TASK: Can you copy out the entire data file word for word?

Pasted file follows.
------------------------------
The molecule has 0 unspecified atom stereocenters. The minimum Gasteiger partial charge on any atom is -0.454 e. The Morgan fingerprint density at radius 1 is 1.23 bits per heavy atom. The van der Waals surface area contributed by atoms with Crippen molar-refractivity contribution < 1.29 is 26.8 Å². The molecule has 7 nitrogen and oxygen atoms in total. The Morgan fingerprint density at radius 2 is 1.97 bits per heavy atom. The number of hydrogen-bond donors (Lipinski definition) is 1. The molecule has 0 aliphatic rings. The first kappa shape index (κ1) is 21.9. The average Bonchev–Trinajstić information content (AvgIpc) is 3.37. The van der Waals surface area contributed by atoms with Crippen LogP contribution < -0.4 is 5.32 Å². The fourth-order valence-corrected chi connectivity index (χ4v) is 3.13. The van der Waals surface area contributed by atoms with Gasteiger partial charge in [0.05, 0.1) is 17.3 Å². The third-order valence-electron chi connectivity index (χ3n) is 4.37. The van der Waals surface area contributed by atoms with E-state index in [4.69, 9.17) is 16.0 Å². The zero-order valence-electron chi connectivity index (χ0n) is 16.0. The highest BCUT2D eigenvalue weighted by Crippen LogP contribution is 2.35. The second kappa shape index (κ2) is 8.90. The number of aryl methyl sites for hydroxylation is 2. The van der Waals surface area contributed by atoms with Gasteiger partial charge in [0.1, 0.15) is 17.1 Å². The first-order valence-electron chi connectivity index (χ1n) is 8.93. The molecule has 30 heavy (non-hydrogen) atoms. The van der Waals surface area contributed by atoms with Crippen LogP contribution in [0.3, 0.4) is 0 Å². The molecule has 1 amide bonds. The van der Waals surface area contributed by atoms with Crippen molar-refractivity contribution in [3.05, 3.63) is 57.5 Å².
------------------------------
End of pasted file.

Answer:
The molecule has 0 unspecified atom stereocenters. The minimum Gasteiger partial charge on any atom is -0.454 e. The Morgan fingerprint density at radius 1 is 1.23 bits per heavy atom. The van der Waals surface area contributed by atoms with Crippen molar-refractivity contribution < 1.29 is 26.8 Å². The molecule has 7 nitrogen and oxygen atoms in total. The Morgan fingerprint density at radius 2 is 1.97 bits per heavy atom. The number of hydrogen-bond donors (Lipinski definition) is 1. The molecule has 0 aliphatic rings. The first kappa shape index (κ1) is 21.9. The average Bonchev–Trinajstić information content (AvgIpc) is 3.37. The van der Waals surface area contributed by atoms with Crippen LogP contribution < -0.4 is 5.32 Å². The fourth-order valence-corrected chi connectivity index (χ4v) is 3.13. The van der Waals surface area contributed by atoms with Gasteiger partial charge in [0.05, 0.1) is 17.3 Å². The third-order valence-electron chi connectivity index (χ3n) is 4.37. The van der Waals surface area contributed by atoms with E-state index in [4.69, 9.17) is 16.0 Å². The zero-order valence-electron chi connectivity index (χ0n) is 16.0. The highest BCUT2D eigenvalue weighted by Crippen LogP contribution is 2.35. The second kappa shape index (κ2) is 8.90. The number of aryl methyl sites for hydroxylation is 2. The van der Waals surface area contributed by atoms with Gasteiger partial charge in [0.1, 0.15) is 17.1 Å². The first-order valence-electron chi connectivity index (χ1n) is 8.93. The molecule has 30 heavy (non-hydrogen) atoms. The van der Waals surface area contributed by atoms with Crippen LogP contribution in [0.3, 0.4) is 0 Å². The molecule has 1 amide bonds. The van der Waals surface area contributed by atoms with Crippen molar-refractivity contribution in [3.05, 3.63) is 57.5 Å².